This article is a sidebar to "Upgrading Smart Manufacturing with Industry 4.0."
For centuries, goods including food, clothing, houses and weaponry were manufactured by hand or with the help of work animals. By the beginning of the 19th century, though, manufacturing began to change dramatically with the introduction of Industry 1.0, and operations rapidly developed from there. Here is an overview of that evolution.
In the 1800s, water- and steam-powered machines were developed to aid workers. As production capabilities increased, business also grew from individual cottage owners taking care of their own — and maybe their neighbors’ — needs to organizations with owners, managers and employees serving customers.
By the beginning of the 20th century, electricity became the primary source of power. It was easier to use than water and steam and enabled businesses to concentrate power sources to individual machines. Eventually machines were designed with their own power sources, making them more portable.
This period also saw the development of a number of management programs that made it possible to increase the efficiency and effectiveness of manufacturing facilities. Division of labor, where each worker does a part of the total job, increased productivity. Mass production of goods using assembly lines became commonplace. American mechanical engineer Frederick Taylor introduced approaches of studying jobs to optimize worker and workplace methods. Lastly, just-in-time and lean manufacturing principles further refined the way in which manufacturing companies could improve their quality and output.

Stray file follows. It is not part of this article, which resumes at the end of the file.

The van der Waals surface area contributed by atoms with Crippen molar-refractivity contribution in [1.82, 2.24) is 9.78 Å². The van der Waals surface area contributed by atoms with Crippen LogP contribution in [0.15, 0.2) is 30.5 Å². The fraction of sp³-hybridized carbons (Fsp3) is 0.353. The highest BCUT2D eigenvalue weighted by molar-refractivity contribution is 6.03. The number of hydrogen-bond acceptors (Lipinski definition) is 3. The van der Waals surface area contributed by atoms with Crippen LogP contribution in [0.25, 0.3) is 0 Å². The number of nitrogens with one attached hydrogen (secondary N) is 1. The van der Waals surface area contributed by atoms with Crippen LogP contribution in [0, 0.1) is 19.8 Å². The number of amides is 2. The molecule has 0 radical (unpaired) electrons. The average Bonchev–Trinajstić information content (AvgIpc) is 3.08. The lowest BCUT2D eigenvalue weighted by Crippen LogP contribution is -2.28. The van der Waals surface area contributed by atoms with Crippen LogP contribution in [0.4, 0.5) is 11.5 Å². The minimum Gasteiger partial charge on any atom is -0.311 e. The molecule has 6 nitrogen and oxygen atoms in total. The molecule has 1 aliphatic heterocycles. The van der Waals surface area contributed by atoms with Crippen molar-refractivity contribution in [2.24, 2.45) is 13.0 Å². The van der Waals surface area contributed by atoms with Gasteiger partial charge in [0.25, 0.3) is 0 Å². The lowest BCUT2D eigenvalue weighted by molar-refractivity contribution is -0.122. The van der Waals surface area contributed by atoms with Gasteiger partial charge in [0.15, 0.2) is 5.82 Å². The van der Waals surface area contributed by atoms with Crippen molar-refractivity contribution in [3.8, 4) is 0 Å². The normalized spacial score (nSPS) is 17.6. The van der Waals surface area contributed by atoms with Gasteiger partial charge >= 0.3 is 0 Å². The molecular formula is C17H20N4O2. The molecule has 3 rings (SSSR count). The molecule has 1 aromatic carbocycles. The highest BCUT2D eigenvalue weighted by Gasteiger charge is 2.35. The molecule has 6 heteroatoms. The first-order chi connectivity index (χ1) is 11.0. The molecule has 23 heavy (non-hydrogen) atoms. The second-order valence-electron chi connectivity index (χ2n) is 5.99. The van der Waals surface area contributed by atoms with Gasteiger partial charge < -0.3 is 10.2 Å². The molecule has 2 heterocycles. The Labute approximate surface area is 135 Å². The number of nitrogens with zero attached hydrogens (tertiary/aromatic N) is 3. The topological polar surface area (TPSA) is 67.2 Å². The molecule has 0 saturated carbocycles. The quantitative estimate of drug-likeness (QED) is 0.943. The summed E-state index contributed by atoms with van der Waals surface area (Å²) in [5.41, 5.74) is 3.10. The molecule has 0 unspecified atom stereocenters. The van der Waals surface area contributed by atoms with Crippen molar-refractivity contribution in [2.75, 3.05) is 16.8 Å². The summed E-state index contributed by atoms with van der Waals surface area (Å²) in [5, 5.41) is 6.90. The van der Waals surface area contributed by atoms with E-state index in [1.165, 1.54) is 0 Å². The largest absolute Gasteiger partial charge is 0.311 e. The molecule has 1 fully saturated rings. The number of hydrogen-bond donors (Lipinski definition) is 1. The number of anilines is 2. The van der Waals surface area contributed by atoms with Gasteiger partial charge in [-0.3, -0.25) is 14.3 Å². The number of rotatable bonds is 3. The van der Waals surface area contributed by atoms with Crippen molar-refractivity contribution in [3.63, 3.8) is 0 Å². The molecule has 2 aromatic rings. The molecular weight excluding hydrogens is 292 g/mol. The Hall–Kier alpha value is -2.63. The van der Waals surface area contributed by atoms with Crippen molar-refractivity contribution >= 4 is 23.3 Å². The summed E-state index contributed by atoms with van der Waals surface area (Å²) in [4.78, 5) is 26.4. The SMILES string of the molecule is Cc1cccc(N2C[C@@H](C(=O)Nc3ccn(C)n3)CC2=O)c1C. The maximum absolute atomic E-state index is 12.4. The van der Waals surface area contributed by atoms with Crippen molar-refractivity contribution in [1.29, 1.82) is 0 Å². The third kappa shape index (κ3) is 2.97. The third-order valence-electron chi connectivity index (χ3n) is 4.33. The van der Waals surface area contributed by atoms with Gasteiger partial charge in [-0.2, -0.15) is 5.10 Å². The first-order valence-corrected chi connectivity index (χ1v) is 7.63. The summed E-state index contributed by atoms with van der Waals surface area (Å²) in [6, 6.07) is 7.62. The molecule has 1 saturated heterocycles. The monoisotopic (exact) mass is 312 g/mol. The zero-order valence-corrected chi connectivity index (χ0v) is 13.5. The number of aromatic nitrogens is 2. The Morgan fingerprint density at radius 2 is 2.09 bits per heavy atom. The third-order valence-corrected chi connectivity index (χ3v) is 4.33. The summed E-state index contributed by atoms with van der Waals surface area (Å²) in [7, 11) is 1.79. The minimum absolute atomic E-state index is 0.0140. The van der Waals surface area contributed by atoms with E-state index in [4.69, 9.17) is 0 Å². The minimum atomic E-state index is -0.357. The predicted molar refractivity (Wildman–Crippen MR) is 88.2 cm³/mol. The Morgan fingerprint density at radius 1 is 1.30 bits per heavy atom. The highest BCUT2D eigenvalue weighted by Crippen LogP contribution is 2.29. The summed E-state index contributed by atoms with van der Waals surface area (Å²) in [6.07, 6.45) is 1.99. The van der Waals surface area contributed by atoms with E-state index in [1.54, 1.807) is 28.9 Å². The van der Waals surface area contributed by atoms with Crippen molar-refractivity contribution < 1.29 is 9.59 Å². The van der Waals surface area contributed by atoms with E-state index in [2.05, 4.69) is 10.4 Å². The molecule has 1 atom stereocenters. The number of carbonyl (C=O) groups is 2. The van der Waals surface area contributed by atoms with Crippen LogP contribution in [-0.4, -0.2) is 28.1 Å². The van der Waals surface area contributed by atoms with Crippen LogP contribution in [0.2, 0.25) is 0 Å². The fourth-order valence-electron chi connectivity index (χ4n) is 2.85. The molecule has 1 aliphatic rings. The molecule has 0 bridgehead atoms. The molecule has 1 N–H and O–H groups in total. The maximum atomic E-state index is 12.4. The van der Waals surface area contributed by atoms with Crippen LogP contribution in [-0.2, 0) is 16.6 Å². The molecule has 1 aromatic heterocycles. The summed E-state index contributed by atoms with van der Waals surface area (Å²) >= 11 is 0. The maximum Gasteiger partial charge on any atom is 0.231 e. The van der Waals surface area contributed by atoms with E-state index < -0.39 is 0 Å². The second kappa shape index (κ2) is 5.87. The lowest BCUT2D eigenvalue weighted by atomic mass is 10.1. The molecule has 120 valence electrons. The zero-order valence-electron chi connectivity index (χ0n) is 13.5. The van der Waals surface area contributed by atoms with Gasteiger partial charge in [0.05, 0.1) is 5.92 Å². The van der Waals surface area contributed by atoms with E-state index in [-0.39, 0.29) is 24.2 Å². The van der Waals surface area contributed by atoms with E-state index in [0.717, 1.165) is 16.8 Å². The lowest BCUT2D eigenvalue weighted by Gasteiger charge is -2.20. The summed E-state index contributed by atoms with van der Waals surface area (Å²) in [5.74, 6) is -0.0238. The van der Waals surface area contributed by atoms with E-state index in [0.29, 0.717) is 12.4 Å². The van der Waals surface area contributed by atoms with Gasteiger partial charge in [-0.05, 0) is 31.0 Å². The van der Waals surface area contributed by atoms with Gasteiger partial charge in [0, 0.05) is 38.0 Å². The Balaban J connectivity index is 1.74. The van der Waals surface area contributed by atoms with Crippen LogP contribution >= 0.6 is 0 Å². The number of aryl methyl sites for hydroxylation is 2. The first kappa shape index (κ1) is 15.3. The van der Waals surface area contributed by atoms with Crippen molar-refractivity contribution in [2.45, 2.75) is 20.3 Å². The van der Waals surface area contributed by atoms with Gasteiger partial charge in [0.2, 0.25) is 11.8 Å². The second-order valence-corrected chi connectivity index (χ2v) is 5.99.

In the last few decades of the 20th century, the invention and manufacture of electronic devices, such as the transistor and, later, integrated circuit chips, made it possible to more fully automate individual machines to supplement or replace operators. This period also spawned the development of software systems to capitalize on the electronic hardware. Integrated systems, such as material requirements planning, were superseded by enterprise resources planning tools that enabled humans to plan, schedule and track product flows through the factory. Pressure to reduce costs caused many manufacturers to move component and assembly operations to low-cost countries. The extended geographic dispersion resulted in the formalization of the concept of supply chain management.
In the 21st century, Industry 4.0 connects the internet of things (IOT) with manufacturing techniques to enable systems to share information, analyze it and use it to guide intelligent actions. It also incorporates cutting-edge technologies including additive manufacturing, robotics, artificial intelligence and other cognitive technologies, advanced materials, and augmented reality, according to the article “Industry 4.0 and Manufacturing Ecosystems” by Deloitte University Press.
The development of new technology has been a primary driver of the movement to Industry 4.0. Some of the programs first developed during the later stages of the 20th century, such as manufacturing execution systems, shop floor control and product life cycle management, were farsighted concepts that lacked the technology needed to make their complete implementation possible. Now, Industry 4.0 can help these programs reach their full potential.